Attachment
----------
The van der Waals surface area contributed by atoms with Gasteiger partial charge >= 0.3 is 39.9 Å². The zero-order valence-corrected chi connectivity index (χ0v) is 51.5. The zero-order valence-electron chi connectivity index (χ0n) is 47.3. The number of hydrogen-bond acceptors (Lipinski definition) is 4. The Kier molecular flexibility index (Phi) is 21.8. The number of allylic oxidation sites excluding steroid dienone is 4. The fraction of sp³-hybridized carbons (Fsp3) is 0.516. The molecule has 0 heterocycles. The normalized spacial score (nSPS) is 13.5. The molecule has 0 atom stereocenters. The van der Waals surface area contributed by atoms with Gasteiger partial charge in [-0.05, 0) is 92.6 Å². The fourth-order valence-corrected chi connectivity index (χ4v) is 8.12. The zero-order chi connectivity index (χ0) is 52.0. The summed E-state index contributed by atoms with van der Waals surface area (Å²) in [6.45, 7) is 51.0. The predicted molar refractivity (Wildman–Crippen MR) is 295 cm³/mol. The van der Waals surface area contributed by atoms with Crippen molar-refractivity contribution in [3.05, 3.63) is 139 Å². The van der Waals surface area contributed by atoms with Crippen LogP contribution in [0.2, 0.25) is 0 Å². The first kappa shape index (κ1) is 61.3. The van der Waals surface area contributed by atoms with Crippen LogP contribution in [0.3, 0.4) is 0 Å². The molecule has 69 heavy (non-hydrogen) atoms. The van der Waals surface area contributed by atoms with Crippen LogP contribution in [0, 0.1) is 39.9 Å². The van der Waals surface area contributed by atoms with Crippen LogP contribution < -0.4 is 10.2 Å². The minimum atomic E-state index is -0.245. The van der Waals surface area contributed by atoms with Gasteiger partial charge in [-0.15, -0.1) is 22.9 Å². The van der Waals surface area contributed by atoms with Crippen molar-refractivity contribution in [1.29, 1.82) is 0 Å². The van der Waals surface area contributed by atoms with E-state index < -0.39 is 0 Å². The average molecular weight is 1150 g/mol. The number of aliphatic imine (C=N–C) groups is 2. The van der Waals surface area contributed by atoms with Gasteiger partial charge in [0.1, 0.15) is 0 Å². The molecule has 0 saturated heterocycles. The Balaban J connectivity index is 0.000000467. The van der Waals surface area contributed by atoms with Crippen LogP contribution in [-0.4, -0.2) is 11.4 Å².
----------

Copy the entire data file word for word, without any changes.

The van der Waals surface area contributed by atoms with Gasteiger partial charge >= 0.3 is 39.9 Å². The zero-order valence-corrected chi connectivity index (χ0v) is 51.5. The zero-order valence-electron chi connectivity index (χ0n) is 47.3. The number of hydrogen-bond acceptors (Lipinski definition) is 4. The Kier molecular flexibility index (Phi) is 21.8. The number of allylic oxidation sites excluding steroid dienone is 4. The fraction of sp³-hybridized carbons (Fsp3) is 0.516. The molecule has 0 heterocycles. The normalized spacial score (nSPS) is 13.5. The molecule has 0 atom stereocenters. The van der Waals surface area contributed by atoms with Gasteiger partial charge in [-0.05, 0) is 92.6 Å². The fourth-order valence-corrected chi connectivity index (χ4v) is 8.12. The zero-order chi connectivity index (χ0) is 52.0. The summed E-state index contributed by atoms with van der Waals surface area (Å²) in [6.45, 7) is 51.0. The predicted molar refractivity (Wildman–Crippen MR) is 295 cm³/mol. The van der Waals surface area contributed by atoms with Crippen molar-refractivity contribution in [3.05, 3.63) is 139 Å². The van der Waals surface area contributed by atoms with Crippen LogP contribution in [0.2, 0.25) is 0 Å². The first kappa shape index (κ1) is 61.3. The van der Waals surface area contributed by atoms with Crippen LogP contribution in [0.3, 0.4) is 0 Å². The molecule has 69 heavy (non-hydrogen) atoms. The van der Waals surface area contributed by atoms with Crippen LogP contribution in [0, 0.1) is 39.9 Å². The van der Waals surface area contributed by atoms with Crippen LogP contribution < -0.4 is 10.2 Å². The minimum atomic E-state index is -0.245. The van der Waals surface area contributed by atoms with Gasteiger partial charge in [-0.15, -0.1) is 22.9 Å². The van der Waals surface area contributed by atoms with Crippen molar-refractivity contribution in [1.29, 1.82) is 0 Å². The van der Waals surface area contributed by atoms with E-state index < -0.39 is 0 Å². The average molecular weight is 1150 g/mol. The number of aliphatic imine (C=N–C) groups is 2. The van der Waals surface area contributed by atoms with Gasteiger partial charge in [0.1, 0.15) is 0 Å². The molecule has 0 saturated heterocycles. The Balaban J connectivity index is 0.000000467. The van der Waals surface area contributed by atoms with Crippen LogP contribution in [-0.4, -0.2) is 11.4 Å².